Ninja Theory's Devil May Cry looks rather spectacular, but if Capcom's Alex Jones is on the money, that ain't nothin' to what the Enslaved studio will knock out in years to come.
According to Jones, key Capcom designers have been round the Ninja Theory offices every month for the past two years, tutoring the developer on lifts, slides, juggles, cancels, parries and all the rest of that arcane shizzle that's apparently necessary if you want to maul somebody upside the combo gauge.
"Yeah it was hard," he told VG247 in an engaging interview. "I only observed it for the most part, but it was the designers on the ground and a number of key creatives in Capcom Japan who worked on it most intensely.
"In essence it was like a 25-year wisdom transplant from Capcom to Ninja Theory - from Street Fighter up to Dragon's Dogma - everything Capcom's ever learned about one man hitting another essentially, as well as how you hit people in the most enjoyable fashion possible.
"We've been working on this for a couple of years, and we were at Ninja Theory about a week out of the month. We'd spend probably one day intensely on Dante's redesign at the start of the project, and then another three out of five days on just combat, combat, combat.
"It was everything from frame-counting, putting a hit stop there, no not quite like that, we have to use this sound for that move, and it was really awesome for Ninja Theory and I think they learned a lot. They're going to be making amazing combat games for years to come now."
Ninja Theory deserves its fair share of the credit, of course. "They have been great to work with, no doubt about it. A lot of developers may crack under the pressure, and we have been taskmasters throughout this whole project. But they are just as perfectionist as us, and they have been so passionate about every little pixel.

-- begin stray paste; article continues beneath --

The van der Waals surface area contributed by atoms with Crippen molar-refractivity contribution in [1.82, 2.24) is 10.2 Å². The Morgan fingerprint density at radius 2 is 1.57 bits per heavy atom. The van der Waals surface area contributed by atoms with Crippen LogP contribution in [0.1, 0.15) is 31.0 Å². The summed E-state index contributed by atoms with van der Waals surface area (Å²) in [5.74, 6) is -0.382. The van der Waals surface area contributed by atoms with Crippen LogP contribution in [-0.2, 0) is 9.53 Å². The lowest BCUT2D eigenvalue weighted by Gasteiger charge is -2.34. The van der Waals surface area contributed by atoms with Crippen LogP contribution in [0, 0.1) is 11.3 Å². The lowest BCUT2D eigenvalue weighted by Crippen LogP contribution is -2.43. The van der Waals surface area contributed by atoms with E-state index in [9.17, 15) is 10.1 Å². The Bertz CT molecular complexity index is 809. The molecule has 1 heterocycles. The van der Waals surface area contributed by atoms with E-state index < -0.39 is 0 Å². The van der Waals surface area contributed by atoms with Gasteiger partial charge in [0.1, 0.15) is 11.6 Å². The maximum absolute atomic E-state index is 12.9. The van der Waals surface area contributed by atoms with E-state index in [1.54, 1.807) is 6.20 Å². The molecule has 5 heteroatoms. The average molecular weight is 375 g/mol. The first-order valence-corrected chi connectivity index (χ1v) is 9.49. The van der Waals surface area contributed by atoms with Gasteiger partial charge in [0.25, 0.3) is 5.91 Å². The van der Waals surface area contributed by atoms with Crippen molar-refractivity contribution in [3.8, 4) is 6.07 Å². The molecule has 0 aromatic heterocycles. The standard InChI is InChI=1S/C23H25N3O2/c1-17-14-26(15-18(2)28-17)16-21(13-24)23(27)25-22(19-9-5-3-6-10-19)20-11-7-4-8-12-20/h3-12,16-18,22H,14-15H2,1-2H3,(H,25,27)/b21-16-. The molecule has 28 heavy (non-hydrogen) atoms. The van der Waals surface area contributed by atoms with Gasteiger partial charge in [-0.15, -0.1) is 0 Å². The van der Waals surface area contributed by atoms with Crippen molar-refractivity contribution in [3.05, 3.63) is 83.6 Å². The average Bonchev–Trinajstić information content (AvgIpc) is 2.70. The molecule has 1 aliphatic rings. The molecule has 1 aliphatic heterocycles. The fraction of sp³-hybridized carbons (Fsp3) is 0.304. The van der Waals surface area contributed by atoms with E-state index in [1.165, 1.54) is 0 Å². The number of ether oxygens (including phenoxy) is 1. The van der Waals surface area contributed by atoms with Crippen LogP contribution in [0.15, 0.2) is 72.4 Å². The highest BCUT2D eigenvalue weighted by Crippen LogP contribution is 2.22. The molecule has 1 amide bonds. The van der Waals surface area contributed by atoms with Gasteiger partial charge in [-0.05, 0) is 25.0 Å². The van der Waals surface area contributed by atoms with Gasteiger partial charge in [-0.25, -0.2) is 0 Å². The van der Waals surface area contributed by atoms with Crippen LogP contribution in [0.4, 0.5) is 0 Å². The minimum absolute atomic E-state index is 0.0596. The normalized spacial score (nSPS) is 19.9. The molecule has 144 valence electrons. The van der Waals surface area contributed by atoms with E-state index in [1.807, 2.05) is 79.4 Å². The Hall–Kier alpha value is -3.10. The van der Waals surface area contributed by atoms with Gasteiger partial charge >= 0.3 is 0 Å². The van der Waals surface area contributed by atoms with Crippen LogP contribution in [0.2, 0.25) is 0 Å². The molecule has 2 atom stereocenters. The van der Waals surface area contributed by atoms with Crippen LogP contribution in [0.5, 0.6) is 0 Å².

"On top of that they had a deep reverence for Dante and the first DmC especially is a big thing for [creative director Tameem Antionades], it resonated with him very deeply. Yeah I think they were humbled, but I think they were also super gratified that we came to them with this opportunity.
"They have turned down other publishers to work on some of their IP, and we felt honoured that they would work on it, just as we felt honoured we brought it to them.
"We had difficult challenges to overcome together, but it's all part of the process. They took our feedback amazingly well, we understood the strengths of what they did well and we got out of the way of that, and it's one of the best partnerships I've ever been involved in."
We're looking forward to sampling the fruits of that union. Regarding the perennially provocative shift in aesthetic, Antionades had this to say: "we're not pretending we're Japanese, or apologising for it".